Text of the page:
DEAR JERRY: While cleaning my recently deceased mother's house, we ran across two records from WW2 that my dad sent home to her from Fort Hood, Texas.
I can remember hearing them played when I was a little boy in the '50s, but now they are badly weather cracked, as you can tell from the scans.
Do you know of any way these records could be restored? I would just like to be able to play them and possibly record them on tape or a CD.
Tony Martin, via e-mail
DEAR TONY: It is not possible to assess the playing condition of records or in this case acetates by seeing a scanned image of just the paper labels. For that matter, even seeing the entire disc wouldn't help.
If you are in or near a large city, there ought to be a recording service where you can take these acetates for an analysis.
Some pretty amazing audio restoration software exists, and it wouldn't surprise me to find that a studio would give you on tape or CD would sound better than the source material ever did.
One humorous item caught my eye, on one of the labels. During the war, Pepsi-Cola, along with many other companies, offered various conveniences to service personnel.
In promoting their USO-like “Pepsi-Cola Centers for Service Men and Women, a Central Meeting Place to Send and Receive Messages” the label also prominently mentions “Free Shaves Free Showers Free Checking.”
The need for a shave and shower are obvious, but my first reaction to the free checking was to wonder why, with a war going on, anyone would be concerned about their checking account service fees.
Then, after a good laugh, I realized they must be referring to either baggage lockers or storage space. Arrgh!
For more on acetates in general, read on:
A friend from Nashville gave me a stack of about a dozen acetates, most of which are by various country music artists. I know they are acetates because it says so right on the labels.
What do you know about this type of record? Are they rare?
Zack Holman, Union City, Tenn.
DEAR ZACK: Due to the limited nature of their use, acetates are pretty scarce.
You don't describe yours, but acetates can be found in seven-, ten- and twelve-inch formats, and they may play at either 33, 45, or 78 rpm speeds. Acetates likely were made for most recordings made during the vinyl record era.
The process used to produce acetates made them fairly expensive in terms of unit costs, a factor which kept their quantities limited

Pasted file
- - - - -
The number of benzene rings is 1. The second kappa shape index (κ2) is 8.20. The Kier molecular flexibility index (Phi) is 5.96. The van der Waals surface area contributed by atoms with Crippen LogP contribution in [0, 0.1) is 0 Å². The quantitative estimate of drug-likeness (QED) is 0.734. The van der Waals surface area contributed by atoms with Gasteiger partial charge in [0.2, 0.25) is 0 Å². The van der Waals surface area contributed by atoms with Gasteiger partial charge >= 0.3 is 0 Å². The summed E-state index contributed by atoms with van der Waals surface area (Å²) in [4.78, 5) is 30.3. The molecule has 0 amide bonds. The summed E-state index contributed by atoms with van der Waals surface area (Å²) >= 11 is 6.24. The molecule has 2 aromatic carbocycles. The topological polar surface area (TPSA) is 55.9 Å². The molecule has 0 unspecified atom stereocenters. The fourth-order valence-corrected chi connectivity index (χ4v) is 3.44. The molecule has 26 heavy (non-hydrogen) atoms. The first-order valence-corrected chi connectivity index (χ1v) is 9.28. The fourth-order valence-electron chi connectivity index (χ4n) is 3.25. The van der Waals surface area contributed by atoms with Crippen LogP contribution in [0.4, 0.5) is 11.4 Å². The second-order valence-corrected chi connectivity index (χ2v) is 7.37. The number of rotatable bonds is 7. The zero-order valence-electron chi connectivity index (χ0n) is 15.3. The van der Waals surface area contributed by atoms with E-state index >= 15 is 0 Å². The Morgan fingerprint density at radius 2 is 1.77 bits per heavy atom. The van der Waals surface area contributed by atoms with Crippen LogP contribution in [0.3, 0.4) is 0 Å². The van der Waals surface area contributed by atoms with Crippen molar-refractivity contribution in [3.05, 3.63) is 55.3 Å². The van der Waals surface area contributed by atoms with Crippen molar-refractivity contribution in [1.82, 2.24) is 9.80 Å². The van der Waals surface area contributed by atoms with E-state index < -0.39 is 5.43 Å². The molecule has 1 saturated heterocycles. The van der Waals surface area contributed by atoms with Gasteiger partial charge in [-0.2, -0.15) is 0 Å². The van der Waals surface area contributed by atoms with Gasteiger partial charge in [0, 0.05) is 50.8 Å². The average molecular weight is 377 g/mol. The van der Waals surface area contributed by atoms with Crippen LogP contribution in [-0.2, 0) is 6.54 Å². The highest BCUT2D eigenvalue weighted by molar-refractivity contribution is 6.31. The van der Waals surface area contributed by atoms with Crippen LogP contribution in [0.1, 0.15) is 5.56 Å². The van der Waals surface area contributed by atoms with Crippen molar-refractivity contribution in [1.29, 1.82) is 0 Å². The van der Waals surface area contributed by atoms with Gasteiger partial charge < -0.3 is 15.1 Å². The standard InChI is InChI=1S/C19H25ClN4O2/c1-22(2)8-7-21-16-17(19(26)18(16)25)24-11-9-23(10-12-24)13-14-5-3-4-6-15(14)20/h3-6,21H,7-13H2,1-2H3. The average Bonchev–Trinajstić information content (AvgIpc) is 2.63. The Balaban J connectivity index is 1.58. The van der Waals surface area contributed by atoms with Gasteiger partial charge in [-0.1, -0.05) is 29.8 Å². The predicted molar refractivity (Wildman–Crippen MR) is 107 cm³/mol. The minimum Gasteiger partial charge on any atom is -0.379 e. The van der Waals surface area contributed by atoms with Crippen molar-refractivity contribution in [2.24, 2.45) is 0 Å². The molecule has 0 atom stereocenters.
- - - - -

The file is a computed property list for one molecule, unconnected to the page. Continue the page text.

The acetic acid and cellulose composition used in the manufacturing of acetates is very soft and they are not designed for repeated play. The metal core that is sandwiched between the lacquer surfaces makes the disc heavy when compared to a conventional record. These factors make the playing surface of the acetate quite fragile and subject to rapid wear and scratching.
Unlike promotional pressings, acetates are far less likely to be distributed to radio stations and media people for advance airplay and review. Label information is usually typed or handwritten in blank spaces provided for those details as well as session or reference notes.
For the most part, acetates find their way into the hands of collectors the same way as most manufacturing by-products do, passing from friends and relatives in the industry to fandom. Sound familiar?
Since the acetate is lathe-cut during the early stages of production, changes are often made before the final version of the track is completed. Thus, it is not uncommon to find acetates that differ from released versions in the same ways as previously explained for test pressings: alternate takes, varied mixes, altered lengths, differing lyrics, and altered tempos. These are the ones most coveted by collectors.
IZ ZAT SO? Some acetates are worth more than their weight in gold.
Several dozen Beatles acetates, from the collection of their one-time manager, Brian Epstein, have been sold in recent years. Most fetched from $1,000 to $4,000.
Even more amazing is that the owner of an Elvis Presley “Special Christmas Programming” acetate “turned down” an offer of $7,500, last year.